Copper Is Getting Destroyed, And It's A Real Worry

Getty/Paula Bronstein

Copper is getting smashed.

Overnight copper was at its lowest level since 2009 with the price of three-month delivery falling 2.6% overnight to settle at $5,860 a metric tonne or $2.66 a pound on the London Metal Exchange. It reached $5,774.75, the lowest since August 2009.

But this afternoon it smashed through technical levels falling to $5476 a tonne not long ago. It dropped more than 8.5% and went as low as $2.434 a pound today.

IG Markets strategist Evan Lucas said while some were putting the crash down to the World Bank downgrading growth, that was old news. He said it looked like the sell-off is more to do with concerns that have emerged today about China.

“It’s absolutely getting smashed,” he said.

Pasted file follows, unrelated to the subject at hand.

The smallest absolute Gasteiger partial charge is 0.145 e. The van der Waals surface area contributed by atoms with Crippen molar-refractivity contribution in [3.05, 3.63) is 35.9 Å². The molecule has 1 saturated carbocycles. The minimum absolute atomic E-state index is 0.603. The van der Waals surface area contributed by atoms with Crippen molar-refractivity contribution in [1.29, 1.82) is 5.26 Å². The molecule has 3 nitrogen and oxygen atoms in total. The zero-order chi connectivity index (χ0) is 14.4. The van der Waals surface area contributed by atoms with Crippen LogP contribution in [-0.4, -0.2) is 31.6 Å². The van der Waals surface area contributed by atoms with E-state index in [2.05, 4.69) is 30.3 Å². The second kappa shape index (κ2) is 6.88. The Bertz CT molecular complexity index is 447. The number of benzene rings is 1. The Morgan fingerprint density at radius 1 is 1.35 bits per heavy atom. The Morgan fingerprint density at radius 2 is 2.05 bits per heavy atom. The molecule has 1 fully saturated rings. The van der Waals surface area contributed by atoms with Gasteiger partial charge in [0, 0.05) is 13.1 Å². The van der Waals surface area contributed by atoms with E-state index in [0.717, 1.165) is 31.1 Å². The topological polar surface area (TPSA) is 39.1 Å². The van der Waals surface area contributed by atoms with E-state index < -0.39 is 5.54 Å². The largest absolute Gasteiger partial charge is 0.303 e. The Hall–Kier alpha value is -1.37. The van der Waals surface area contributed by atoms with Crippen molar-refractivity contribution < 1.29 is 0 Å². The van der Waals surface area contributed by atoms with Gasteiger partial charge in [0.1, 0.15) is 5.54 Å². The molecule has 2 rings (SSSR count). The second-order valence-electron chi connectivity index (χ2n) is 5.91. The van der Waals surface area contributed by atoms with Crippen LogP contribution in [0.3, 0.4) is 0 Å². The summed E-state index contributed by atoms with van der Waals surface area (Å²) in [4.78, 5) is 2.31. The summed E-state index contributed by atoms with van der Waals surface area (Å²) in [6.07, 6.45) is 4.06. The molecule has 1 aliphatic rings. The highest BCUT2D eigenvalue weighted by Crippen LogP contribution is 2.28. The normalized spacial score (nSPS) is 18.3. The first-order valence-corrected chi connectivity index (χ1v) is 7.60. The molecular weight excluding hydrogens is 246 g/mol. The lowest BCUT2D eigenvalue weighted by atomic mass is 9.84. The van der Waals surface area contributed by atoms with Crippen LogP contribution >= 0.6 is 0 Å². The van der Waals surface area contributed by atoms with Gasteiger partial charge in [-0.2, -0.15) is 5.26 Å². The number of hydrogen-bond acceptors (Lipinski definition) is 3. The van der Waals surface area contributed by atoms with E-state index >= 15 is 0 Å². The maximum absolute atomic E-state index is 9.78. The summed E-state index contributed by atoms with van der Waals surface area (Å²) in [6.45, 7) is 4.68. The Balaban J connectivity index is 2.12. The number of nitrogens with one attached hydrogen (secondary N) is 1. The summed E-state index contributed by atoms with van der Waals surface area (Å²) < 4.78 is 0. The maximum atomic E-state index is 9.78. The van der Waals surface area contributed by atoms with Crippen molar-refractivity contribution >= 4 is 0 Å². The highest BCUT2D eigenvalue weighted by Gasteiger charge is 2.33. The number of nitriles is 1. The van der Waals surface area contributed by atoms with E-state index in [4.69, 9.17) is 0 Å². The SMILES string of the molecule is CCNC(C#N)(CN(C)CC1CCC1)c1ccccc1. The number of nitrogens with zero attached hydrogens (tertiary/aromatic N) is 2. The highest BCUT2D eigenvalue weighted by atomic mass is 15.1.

“China’s growth is now being questioned – we’re now six days away from GDP,” he said.

“It broke technical levels this afternoon and it kept going and going and going.

“It’s a bit of trade but also may be the idea that China’s growth is slowing quicker than we thought.”

Copper is a major component of the global economy and plays an important role in emerging countries, including China. It’s often said the commodity is a useful indicator for the state of the economy because of how widespread its uses are in industrial applications, including construction.

Copper ores and concentrates was $5.2 billion worth of Australian exports in 2013/14, making it the 11th biggest export. Copper exports were $3.7 billion, coming in 16th place.

Here’s the chart.

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